Ellen Says 'Me Too' And Offers Empowering Words About Fighting Sexual Harassment

"As hard as this is to talk about, at least we are talking about it."

On her show this week, Ellen DeGeneres lent her voice to the recent #MeToo movement, through which victims of sexual harassment and assault have been sharing their stories or letting others know they are not alone, following dozens of allegations against Hollywood producer Harvey Weinstein.

Earlier this week, DeGeneres tweeted the hashtag, and in Thursday's opening monologue, she offered her thoughts on the problem and some ideas for how to combat it — complete with a bit of her signature humor.


"I applaud them all. I think it's brave, and I think it's important to speak out and not be shamed by anyone," she said of the movement. "It is not always easy, but we have to do that. And that's why I posted and I will say it right now out loud: me too."

DeGeneres went on to remind viewers just how common this problem is, adding, "We all want the same thing. We want respect, and love, and kindness. And if I could have those three things, and a new iPhone 10, I would be complete."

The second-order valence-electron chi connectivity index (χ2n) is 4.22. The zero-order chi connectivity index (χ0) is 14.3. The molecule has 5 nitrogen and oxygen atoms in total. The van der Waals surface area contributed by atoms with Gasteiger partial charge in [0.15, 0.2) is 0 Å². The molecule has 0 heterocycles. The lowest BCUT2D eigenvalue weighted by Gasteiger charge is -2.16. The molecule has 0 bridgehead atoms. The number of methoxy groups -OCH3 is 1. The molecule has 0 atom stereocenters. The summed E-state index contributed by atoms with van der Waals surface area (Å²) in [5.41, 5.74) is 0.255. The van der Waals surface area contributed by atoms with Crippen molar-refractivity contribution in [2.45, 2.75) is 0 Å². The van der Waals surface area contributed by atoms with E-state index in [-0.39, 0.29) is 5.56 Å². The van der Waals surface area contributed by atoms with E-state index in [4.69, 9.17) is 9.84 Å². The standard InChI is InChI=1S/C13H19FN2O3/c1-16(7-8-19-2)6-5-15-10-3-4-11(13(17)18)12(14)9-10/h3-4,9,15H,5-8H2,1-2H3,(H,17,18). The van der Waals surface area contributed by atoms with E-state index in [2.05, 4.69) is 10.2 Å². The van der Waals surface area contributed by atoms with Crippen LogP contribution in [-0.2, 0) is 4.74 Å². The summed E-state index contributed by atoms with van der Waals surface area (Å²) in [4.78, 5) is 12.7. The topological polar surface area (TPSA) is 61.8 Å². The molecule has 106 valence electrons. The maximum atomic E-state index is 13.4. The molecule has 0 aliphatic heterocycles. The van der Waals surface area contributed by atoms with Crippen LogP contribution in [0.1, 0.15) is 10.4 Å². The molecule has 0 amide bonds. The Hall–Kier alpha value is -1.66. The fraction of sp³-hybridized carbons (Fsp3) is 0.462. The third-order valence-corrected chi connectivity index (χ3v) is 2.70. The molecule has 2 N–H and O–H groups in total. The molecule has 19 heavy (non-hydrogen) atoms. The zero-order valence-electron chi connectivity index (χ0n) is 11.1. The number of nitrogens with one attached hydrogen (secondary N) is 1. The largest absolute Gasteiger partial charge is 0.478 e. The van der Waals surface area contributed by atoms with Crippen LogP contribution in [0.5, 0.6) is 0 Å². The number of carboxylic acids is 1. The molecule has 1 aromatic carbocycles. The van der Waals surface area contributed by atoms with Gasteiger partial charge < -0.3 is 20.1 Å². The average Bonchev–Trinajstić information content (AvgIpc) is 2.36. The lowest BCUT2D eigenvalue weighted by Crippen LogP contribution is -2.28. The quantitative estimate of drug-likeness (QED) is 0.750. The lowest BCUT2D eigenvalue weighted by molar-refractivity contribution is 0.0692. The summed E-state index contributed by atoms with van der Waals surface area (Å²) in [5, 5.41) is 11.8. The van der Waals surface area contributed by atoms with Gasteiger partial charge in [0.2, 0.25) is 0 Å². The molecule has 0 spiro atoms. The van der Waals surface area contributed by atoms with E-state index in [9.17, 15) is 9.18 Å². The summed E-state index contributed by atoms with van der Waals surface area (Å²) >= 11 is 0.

DeGeneres also called out the restrictive gender roles, taught from an early age, which can make women hesitant to share their experiences. 

"Part of the problem is that, from a young age, girls are taught to stay quiet and be nice, and that boys are stronger, and somehow we are 'less than,' " she explained. "That is why it is hard for us to speak out. And even when we do speak out, people don't believe us."

The host added that there is "power in numbers," and praised the women (and men) who are speaking up. "As hard as this is to talk about, at least we are talking about it," she said, before going on to suggest that parents can "break the cycle" by teaching our children that "girls should be strong" and "boys should be kind."

Watch DeGeneres' monologue below:


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